Hollywood legend Jack Nicholson was one of the most prolific actors of his time before recently deciding to retire. But his rise to the top wasn’t just fueled by ambition and talent: A new memoir, Nicholson, by Marc Eliot, reveals how Jack’s drug use was intimately tied with his career successes — and failures — for many years.
It all started, Eliot claims, with LSD, which Jack first tried in the early 60s.
“Jack’s experiences with the drug were life-changing,” Eliot says. “He believed after taking it the first time that he had seen the face of God. He also had castration fantasies, homoerotic fantasies, and revelations about not being wanted as an infant.”
LSD became such a big part of their lives, according to the book, that when their marriage began to crumble and they consulted a therapist, they each took acid before the first session!
And as Jack began to get into screenwriting, acid was coursing through his veins, Eliot writes, claiming he wrote the screenplay for 1967’s The Trip while, appropriately, on a trip of his own.
He also “regular got stoned and dropped acid” during the writing of the Monkees feature Head the next year, Eliot claims.
And in a big meeting to secure funding for the movie that would become Easy Riders, Jack allegedly greeted the potential investors with a joint.
Jack would later admit, “Being stoned has helped me creatively [with] writing … it’s easier to entertain yourself mentally.”
Allegedly, it helped him with his acting as well.
His ex-girlfriend Susan Anspach once claimed that he used cocaine to get through the infamous crying scene in 1970’s Five Easy Pieces. “Jack took one toot for every six takes,” she said, and it took 39 takes for him to get it right. “He frequently left the set to snort.”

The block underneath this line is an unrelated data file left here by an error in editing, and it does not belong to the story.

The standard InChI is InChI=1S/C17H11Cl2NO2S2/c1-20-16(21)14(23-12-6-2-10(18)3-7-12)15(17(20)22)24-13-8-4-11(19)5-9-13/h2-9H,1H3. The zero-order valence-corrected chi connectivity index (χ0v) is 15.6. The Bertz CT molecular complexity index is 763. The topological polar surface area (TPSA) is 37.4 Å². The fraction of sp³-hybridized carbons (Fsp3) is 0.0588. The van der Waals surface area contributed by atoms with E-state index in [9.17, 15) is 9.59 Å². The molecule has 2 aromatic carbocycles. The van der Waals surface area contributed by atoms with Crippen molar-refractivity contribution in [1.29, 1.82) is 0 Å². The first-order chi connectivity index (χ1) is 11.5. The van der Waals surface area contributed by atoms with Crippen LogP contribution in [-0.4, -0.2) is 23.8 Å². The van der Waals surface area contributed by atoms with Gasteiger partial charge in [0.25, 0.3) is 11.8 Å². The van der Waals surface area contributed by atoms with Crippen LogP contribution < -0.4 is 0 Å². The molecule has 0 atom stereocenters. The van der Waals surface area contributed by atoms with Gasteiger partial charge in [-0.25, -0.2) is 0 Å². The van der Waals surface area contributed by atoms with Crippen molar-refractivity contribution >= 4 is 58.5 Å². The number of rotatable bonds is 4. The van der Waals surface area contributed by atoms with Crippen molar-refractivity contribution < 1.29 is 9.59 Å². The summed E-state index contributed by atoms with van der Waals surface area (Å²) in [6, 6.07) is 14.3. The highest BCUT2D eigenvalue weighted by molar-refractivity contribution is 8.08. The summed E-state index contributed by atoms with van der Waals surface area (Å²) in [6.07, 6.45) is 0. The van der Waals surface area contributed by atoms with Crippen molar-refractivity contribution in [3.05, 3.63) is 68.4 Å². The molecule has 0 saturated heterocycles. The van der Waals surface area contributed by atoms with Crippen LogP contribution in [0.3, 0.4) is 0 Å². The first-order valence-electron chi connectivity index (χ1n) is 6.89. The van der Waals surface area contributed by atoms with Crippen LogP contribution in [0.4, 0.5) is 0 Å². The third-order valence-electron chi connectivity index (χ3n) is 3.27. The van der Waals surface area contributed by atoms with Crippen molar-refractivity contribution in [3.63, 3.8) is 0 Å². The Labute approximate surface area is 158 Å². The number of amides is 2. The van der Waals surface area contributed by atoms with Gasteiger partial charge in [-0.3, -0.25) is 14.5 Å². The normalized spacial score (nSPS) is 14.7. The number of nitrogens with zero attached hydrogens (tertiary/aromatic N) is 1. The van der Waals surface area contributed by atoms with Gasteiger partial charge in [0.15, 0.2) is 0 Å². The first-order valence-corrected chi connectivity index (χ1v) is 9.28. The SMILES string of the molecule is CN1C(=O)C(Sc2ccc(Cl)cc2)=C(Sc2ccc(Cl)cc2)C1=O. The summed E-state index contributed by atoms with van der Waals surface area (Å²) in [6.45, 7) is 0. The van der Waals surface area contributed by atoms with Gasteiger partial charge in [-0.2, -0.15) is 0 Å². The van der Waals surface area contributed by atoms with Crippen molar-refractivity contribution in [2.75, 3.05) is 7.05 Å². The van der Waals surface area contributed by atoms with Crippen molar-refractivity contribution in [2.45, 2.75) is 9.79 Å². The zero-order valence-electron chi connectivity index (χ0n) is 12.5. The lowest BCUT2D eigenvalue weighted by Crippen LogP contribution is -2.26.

Marijuna was allegedly the drug of choice on the set of The Last Detail in Toronto in 1973. “To keep warm and stay high, which he was most of the time,” Eliot writes in the book — which was first excerpted by the National ENQUIRER — Jack and a friend “chain-smoked joints during the entire shoot as if they were Camels.”
Soon, however, he began to realize that his drug use was taking a toll on his career. When Jack said drugs “ain’t no big thing” in an interview with People magazine, he subsequently lost out on the role of Rooster Hannigan in Annie because Carol Burnett, who had been cast as Mrs. Hannigan, was a stringent anti-drug crusader. She later wrote an open letter to him in the same magazine explicitly addressing his comment.
By the late 80s and 90s, Eliot writes, Jack’s drug use came to a halt due to physical problems and grief over the deaths of several close friends. But the truth remains that much of his early success was intertwined with drug use, as he himself has admitted.
Does Jack owe his career to illegal drugs? Or would he have seen the same success if he started out sober? Let us know in the comments.